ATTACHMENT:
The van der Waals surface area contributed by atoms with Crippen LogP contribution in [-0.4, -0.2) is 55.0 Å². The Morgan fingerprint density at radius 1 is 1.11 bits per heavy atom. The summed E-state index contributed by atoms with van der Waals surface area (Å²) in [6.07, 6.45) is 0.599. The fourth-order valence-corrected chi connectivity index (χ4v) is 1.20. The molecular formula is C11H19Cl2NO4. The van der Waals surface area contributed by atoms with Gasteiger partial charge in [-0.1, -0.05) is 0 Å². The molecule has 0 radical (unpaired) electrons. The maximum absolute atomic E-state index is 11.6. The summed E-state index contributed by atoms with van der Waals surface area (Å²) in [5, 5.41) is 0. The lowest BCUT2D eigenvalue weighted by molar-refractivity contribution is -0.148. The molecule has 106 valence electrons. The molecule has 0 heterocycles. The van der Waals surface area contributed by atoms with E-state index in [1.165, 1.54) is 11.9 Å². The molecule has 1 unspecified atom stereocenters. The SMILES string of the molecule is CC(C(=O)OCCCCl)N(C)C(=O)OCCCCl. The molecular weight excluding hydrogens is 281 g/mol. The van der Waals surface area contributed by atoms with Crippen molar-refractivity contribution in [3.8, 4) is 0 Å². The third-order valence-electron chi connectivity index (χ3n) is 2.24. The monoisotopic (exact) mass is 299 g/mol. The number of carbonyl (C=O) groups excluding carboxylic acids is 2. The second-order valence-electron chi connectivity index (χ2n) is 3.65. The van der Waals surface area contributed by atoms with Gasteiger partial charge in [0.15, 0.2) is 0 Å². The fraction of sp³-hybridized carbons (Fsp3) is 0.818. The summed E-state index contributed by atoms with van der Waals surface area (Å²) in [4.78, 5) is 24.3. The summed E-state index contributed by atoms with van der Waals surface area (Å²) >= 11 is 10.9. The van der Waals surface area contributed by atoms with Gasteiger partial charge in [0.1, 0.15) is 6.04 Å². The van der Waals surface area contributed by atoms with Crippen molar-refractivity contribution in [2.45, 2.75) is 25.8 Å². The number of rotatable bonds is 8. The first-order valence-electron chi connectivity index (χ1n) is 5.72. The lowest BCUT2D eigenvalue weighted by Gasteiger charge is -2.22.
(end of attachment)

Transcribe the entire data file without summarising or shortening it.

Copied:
The van der Waals surface area contributed by atoms with Crippen LogP contribution in [-0.4, -0.2) is 55.0 Å². The Morgan fingerprint density at radius 1 is 1.11 bits per heavy atom. The summed E-state index contributed by atoms with van der Waals surface area (Å²) in [6.07, 6.45) is 0.599. The fourth-order valence-corrected chi connectivity index (χ4v) is 1.20. The molecular formula is C11H19Cl2NO4. The van der Waals surface area contributed by atoms with Gasteiger partial charge in [-0.1, -0.05) is 0 Å². The molecule has 0 radical (unpaired) electrons. The maximum absolute atomic E-state index is 11.6. The summed E-state index contributed by atoms with van der Waals surface area (Å²) in [5, 5.41) is 0. The lowest BCUT2D eigenvalue weighted by molar-refractivity contribution is -0.148. The molecule has 106 valence electrons. The molecule has 0 heterocycles. The van der Waals surface area contributed by atoms with E-state index in [1.165, 1.54) is 11.9 Å². The molecule has 1 unspecified atom stereocenters. The SMILES string of the molecule is CC(C(=O)OCCCCl)N(C)C(=O)OCCCCl. The molecular weight excluding hydrogens is 281 g/mol. The van der Waals surface area contributed by atoms with Crippen molar-refractivity contribution in [3.8, 4) is 0 Å². The third-order valence-electron chi connectivity index (χ3n) is 2.24. The monoisotopic (exact) mass is 299 g/mol. The number of carbonyl (C=O) groups excluding carboxylic acids is 2. The second-order valence-electron chi connectivity index (χ2n) is 3.65. The van der Waals surface area contributed by atoms with Gasteiger partial charge in [0.15, 0.2) is 0 Å². The fraction of sp³-hybridized carbons (Fsp3) is 0.818. The summed E-state index contributed by atoms with van der Waals surface area (Å²) in [4.78, 5) is 24.3. The summed E-state index contributed by atoms with van der Waals surface area (Å²) >= 11 is 10.9. The van der Waals surface area contributed by atoms with Gasteiger partial charge in [0.1, 0.15) is 6.04 Å². The van der Waals surface area contributed by atoms with Crippen molar-refractivity contribution in [2.45, 2.75) is 25.8 Å². The number of rotatable bonds is 8. The first-order valence-electron chi connectivity index (χ1n) is 5.72. The lowest BCUT2D eigenvalue weighted by Gasteiger charge is -2.22.